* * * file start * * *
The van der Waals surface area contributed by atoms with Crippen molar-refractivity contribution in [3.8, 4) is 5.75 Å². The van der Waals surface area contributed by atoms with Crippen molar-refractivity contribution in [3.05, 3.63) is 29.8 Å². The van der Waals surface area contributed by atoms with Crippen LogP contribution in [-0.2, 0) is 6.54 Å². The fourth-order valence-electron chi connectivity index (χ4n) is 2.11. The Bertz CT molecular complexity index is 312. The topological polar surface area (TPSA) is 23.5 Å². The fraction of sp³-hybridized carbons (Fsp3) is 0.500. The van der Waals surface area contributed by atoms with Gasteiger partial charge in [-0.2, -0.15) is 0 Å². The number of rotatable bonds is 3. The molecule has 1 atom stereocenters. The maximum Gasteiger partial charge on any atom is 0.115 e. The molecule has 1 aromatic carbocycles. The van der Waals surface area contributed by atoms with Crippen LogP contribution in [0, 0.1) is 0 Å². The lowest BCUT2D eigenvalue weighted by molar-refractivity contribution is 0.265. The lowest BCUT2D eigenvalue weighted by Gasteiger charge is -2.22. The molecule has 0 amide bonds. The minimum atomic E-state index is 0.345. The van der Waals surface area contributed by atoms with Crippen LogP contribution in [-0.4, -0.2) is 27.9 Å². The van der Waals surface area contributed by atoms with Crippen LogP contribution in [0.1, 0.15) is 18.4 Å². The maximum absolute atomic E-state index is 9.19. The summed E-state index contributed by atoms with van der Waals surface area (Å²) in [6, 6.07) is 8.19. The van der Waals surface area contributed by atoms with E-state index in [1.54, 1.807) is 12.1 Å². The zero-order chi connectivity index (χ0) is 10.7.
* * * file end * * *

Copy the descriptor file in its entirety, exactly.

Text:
The van der Waals surface area contributed by atoms with Crippen molar-refractivity contribution in [3.8, 4) is 5.75 Å². The van der Waals surface area contributed by atoms with Crippen molar-refractivity contribution in [3.05, 3.63) is 29.8 Å². The van der Waals surface area contributed by atoms with Crippen LogP contribution in [-0.2, 0) is 6.54 Å². The fourth-order valence-electron chi connectivity index (χ4n) is 2.11. The Bertz CT molecular complexity index is 312. The topological polar surface area (TPSA) is 23.5 Å². The fraction of sp³-hybridized carbons (Fsp3) is 0.500. The van der Waals surface area contributed by atoms with Gasteiger partial charge in [-0.2, -0.15) is 0 Å². The number of rotatable bonds is 3. The molecule has 1 atom stereocenters. The maximum Gasteiger partial charge on any atom is 0.115 e. The molecule has 1 aromatic carbocycles. The van der Waals surface area contributed by atoms with Crippen LogP contribution in [0, 0.1) is 0 Å². The lowest BCUT2D eigenvalue weighted by molar-refractivity contribution is 0.265. The lowest BCUT2D eigenvalue weighted by Gasteiger charge is -2.22. The molecule has 0 amide bonds. The minimum atomic E-state index is 0.345. The van der Waals surface area contributed by atoms with Crippen LogP contribution in [-0.4, -0.2) is 27.9 Å². The van der Waals surface area contributed by atoms with Crippen LogP contribution in [0.1, 0.15) is 18.4 Å². The maximum absolute atomic E-state index is 9.19. The summed E-state index contributed by atoms with van der Waals surface area (Å²) in [6, 6.07) is 8.19. The van der Waals surface area contributed by atoms with E-state index in [1.54, 1.807) is 12.1 Å². The zero-order chi connectivity index (χ0) is 10.7.